Again: this is not just capitalism, this is modernity. The socialist or communist who promises a return to integrated meaning once exploitation and/or money is abolished is simply wrong unless they are also preaching a Luddite return to primitive society. The very thing that fuels modern society is the same thing that strips it of all particularized teleological meaning, and sets us toward seeing the world in an increasingly instrumental, quantified fashion.

Only metaphysics can construct entities completely lacking in quality, which perform the play of the world according to purely arithmetical relations. In the empirical world, however, only money is free from any quality and exclusively determined by quantity. Since we are unable to grasp pure being as pure energy in order to trace the particularity of the phenomena from the quantitative modifications of being or energy, and since we always have some kind of relationship—even though not always exactly the same one—with all specific things, their elements and origins, money is completely cut off from the corresponding relationships that concern it. Pure economic value has been embodied in a substance whose quantitative conditions bring about all kinds of peculiar formations without being able to bring into being anything other than its quantity. Thus, one of the major tendencies of life— the reduction of quality to quantity—achieves its highest and uniquely perfect representation in money.

"Money is the most inadequate but also the most adequate object of our endeavours."

“Money is the most inadequate but also the most adequate object of our endeavours.”

Georg Simmel’s Philosophy of Money: 1. Value and Money

[Continuing from my Introduction to Simmel’s Philosophy of Money.]

The first part (of six) of Simmel’s Philosophy of Money is the most abstract and the most philosophical. The whole book never quite descends to earth, but it’s at the beginning that he comes closest to Kantian transcendental-style arguments about how the categories of value affect our cognition of the world, though he ironically uses these in the service of attacking the a priori and theories of the a priori. And the central theme he uses is the idea of commensurability: that money provides the lubrication to reconcile and ultimately synthesize systems of value that are initially entirely distinct and incommensurable. It is without a doubt the hardest-going of the six parts, but it is the necessary foundation for everything that comes after, and possibly the most original and far-reaching.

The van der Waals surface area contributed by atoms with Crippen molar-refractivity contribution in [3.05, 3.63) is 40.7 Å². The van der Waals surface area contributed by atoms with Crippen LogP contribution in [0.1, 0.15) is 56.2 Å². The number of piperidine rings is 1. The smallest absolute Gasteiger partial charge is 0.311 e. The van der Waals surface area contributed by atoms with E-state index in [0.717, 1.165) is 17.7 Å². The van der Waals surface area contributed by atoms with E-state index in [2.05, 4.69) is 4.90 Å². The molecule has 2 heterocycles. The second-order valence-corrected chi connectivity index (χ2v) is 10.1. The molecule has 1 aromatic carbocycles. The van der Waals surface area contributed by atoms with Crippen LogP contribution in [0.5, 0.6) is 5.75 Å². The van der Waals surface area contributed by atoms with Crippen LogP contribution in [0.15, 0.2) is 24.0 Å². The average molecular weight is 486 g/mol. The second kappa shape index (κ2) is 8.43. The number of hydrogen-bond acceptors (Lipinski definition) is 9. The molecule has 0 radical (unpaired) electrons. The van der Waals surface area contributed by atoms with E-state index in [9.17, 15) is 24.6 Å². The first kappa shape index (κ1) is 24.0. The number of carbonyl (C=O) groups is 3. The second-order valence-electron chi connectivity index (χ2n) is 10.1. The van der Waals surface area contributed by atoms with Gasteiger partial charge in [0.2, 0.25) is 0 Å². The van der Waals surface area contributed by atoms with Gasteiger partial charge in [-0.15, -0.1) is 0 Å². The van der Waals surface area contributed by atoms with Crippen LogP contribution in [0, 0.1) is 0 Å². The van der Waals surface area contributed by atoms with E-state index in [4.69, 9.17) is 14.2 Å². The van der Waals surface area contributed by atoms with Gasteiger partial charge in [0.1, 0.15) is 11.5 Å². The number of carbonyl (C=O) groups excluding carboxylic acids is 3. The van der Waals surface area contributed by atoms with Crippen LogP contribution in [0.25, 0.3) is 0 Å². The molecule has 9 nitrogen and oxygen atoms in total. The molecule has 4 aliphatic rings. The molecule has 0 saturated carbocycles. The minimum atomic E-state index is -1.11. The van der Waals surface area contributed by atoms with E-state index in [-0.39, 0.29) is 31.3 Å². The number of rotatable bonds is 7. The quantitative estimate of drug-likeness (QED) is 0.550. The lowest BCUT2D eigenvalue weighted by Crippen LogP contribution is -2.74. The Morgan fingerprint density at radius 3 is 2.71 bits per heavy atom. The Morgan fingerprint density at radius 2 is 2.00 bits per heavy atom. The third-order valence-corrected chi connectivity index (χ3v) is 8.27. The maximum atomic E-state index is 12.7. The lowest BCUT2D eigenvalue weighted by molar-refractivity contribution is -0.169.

We assign value to a human life, an animal, a romantic relationship, a friendship, to food, to sex–but by instinct and by the initial circumstances of human culture, these values are only very loosely comparable if at all, and quantifying the values and exchanging between them is something that either rarely comes up or is painful and dispute-ridden when it does. Limited ad hoc systems of exchange spring up, but they are arbitrary and unsatisfactory, and thus impossible to adjudicate consistently. Think of the Iliad and Achilles’ demand for some sort of compensation for the loss he’s suffered when Agamemnon took away Briseis from him. The arguments are vague, the values are ill-specified, and ideas of fairness and logic are inchoate. Value is not given to us by nature; it is human-generated in the messiest manner imaginable:

Their equality before the law of nature, the constant sum of matter and energy, the convertibility of the most diverse phenomena into one another, transform the differences that are apparent at first sight into a general affinity, a universal equality… The value of objects, thoughts and events can never be inferred from their mere natural existence and content, and their ranking according to value diverges widely from their natural ordering.

For Simmel, it is only with the introduction of neutral, intrinsically valueless currency that allows such negotiations to be made. Money is the mediating force that makes incommensurate systems of value commensurable. Since money is free of the bias and specificity of one or another particular system of value, you simply translate your values into quantified monetary figures (or even more concretely, your valuable but particular objects into generic currency), and you have now built an exchange between the two value systems.